Who “owns” Social Media?

I’m Greg and I Tweet.

But I’m certainly not alone, not by a long shot. And as you can see by the list of Tweeters at SDSU there’s no shortage of Twitter users here on campus. So who’s in charge? Or, a better question might be, who should be in charge?

I’m asked those questions a lot. And the answer, simply, is no one, and everyone. Most of those on our campus who use Twitter and other social media, are doing it for their personal use, for use within a classroom setting, or as a representative of a certain division or service of the university. Who am I to tell a faculty member how to use a Facebook group in their classroom? As the self-anointed ring leader of social media at SDSU, I encourage its use whenever possible. I believe it’s an incredibly powerful way to share messages, news and information and to engage our many audiences. And I also watch how people are using it and offer suggestions and advice, where appropriate. I do believe it’s up to the individual department heads to know what their staff are doing on line and to ensure their social media representatives are using it in an appropriate manner. And fortunately, I’ve only had one incident where I had to tell someone his subordinate had crossed a line. And it was handled immediately.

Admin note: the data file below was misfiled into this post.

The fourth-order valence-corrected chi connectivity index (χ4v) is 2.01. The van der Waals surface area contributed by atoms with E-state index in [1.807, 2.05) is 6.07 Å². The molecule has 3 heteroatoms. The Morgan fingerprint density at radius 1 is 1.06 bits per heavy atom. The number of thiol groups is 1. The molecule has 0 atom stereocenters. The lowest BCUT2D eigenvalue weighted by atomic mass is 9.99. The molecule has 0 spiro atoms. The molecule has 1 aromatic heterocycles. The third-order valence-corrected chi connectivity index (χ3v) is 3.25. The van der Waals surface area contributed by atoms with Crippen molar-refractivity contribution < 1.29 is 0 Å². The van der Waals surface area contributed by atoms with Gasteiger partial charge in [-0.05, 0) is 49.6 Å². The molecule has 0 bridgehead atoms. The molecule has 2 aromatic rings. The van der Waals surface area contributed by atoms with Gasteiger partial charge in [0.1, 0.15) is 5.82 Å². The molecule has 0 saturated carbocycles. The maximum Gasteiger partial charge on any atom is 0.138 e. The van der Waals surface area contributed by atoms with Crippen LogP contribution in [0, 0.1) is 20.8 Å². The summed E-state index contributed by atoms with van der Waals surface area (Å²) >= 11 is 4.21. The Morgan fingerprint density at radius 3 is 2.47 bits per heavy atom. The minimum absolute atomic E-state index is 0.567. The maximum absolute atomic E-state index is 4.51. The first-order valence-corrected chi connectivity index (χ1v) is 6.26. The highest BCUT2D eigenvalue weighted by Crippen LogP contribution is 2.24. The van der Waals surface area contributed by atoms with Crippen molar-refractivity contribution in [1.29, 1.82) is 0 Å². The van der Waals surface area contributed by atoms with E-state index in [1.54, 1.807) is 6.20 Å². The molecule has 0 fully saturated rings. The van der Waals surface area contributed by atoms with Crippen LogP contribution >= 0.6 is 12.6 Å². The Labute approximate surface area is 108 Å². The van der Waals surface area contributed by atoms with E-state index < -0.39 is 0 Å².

My personal rule: Behave in your virtual life the same way you would in your real life. Represent the university on line the same way you would at a networking event.

But we have, to date, no formal policy for social media. There’s no 25 page manual on how to write a 140 character Tweet. There is, however, common sense. Coupled with the university’s guidelines for using email and internet services, is enough, many of us believe.

At a smaller organization, having one or two people “control” the social media efforts might make sense. But we have a lot of people here doing a lot of different things, with different audiences, and different bottom lines. So we recently convened a committee of social media users on campus to better coordinate our efforts and share best practices. I believe this is a much better way of getting people to participate in social media the “right” way (if there is such a thing), than drafting a policy around it.

There may eventually be a protocol developed for best practices. But in my view it shouldn’t be something that limits the use of social media. Because a year or two from now Twitter and Facebook may be replaced by some new tool or application, but the concept of social media, of communicating in a two-way, personal dialog, is here to stay. And the more people that are doing it, the more people that act as ambassadors for the university, in my book, the better.

What do you think?

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Filed under Admissions, Alumni, Athletics, College Community, New Media, Prospective Students

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